· Test out your preliminary vision about how the conflict can be resolved. As you get more information, check to make sure that your vision meets the concerns of all the parties involved.
· Get current and complete information on the issues. You must be up-to-date in order to move forward with a resolution.
· Reach an agreement in principle. Come to a broad understanding of what the resolution will be.
· Create a template for agreement including the following elements: Intent, specific vision, roles, commitments to action, timeline, measurements of satisfaction, concerns and fears, renegotiation, dissolution, consequences, dispute resolution, and management of the process.
I found it enjoyable to read what Levine says; he's a good writer. Beyond that, he is one of the few people who are truly original thinkers. His theoretical overview of conflict resolution makes sense [Part three explains the principles (his ideas) for resolving conflict.] Every theory is backed with facts or solid reasoning. For example, the gem in a footnote on page 249: "1. Collaboration is a key driver of overall performance of companies around the world. Its impact is twice as significant as a company's aggressiveness in pursuing new market opportunities (strategic orientation) and five times as significant as the external market environment (market turbulence). Collaboration can positively impact each of the gold standards of performance--profitability,profit growth, and sales growth--to determine a company's overall performance in the marketplace.[Citing a study sponsored by Verizon and Microsoft.]" Levine makes you think about the priorities for your time and why you should "get to resolution" with those around you - yes even with that SOB attorney for the other side.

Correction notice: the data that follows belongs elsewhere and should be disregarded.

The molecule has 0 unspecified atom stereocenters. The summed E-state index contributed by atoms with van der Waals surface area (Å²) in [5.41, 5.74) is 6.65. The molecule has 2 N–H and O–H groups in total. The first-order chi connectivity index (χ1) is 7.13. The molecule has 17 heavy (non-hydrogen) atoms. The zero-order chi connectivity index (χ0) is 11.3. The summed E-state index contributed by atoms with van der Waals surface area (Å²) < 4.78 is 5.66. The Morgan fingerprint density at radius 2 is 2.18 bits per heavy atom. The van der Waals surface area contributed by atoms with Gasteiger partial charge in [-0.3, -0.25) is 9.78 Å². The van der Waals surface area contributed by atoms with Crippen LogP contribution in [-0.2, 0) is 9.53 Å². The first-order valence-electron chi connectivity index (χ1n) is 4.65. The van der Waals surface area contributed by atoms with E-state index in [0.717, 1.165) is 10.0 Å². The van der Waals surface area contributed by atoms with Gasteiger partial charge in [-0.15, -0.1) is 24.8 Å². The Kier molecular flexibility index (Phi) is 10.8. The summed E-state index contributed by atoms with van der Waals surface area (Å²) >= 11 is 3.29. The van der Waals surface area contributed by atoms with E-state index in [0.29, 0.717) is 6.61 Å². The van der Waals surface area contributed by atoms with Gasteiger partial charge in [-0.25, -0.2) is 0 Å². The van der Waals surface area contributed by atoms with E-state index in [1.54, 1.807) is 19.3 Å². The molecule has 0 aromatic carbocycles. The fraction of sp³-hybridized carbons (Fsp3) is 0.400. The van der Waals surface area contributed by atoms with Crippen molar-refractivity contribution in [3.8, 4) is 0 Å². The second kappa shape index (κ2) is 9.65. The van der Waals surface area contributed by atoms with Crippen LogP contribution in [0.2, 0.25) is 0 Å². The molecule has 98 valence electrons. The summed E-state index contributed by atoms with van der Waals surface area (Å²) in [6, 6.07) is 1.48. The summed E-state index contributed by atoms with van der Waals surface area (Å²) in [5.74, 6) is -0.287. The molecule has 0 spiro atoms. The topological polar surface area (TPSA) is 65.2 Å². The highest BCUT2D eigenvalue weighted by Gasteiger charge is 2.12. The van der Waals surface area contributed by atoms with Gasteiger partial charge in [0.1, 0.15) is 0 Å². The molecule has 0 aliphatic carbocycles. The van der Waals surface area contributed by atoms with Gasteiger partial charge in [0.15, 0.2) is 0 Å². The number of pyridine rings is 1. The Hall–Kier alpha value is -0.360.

But beyond theory, this book lays out practical "Steps 1,2,3..." that can be applied. For example, contract negotiators and contract writers would get better contracts if they would focus on what Levin puts forth in his chapter on "Crafting the New Agreement" as "The Ten Essential Elements."
From my experience by working with corporations in trouble, there is no doubt that a corporate manager (or someone aspiring to be one)would be more successful if they read Getting to Resolution. And, if you are an attorney (or working with them) Levine lays out a way to better legal results.
In short, this is an enthusiastic "Get the book!"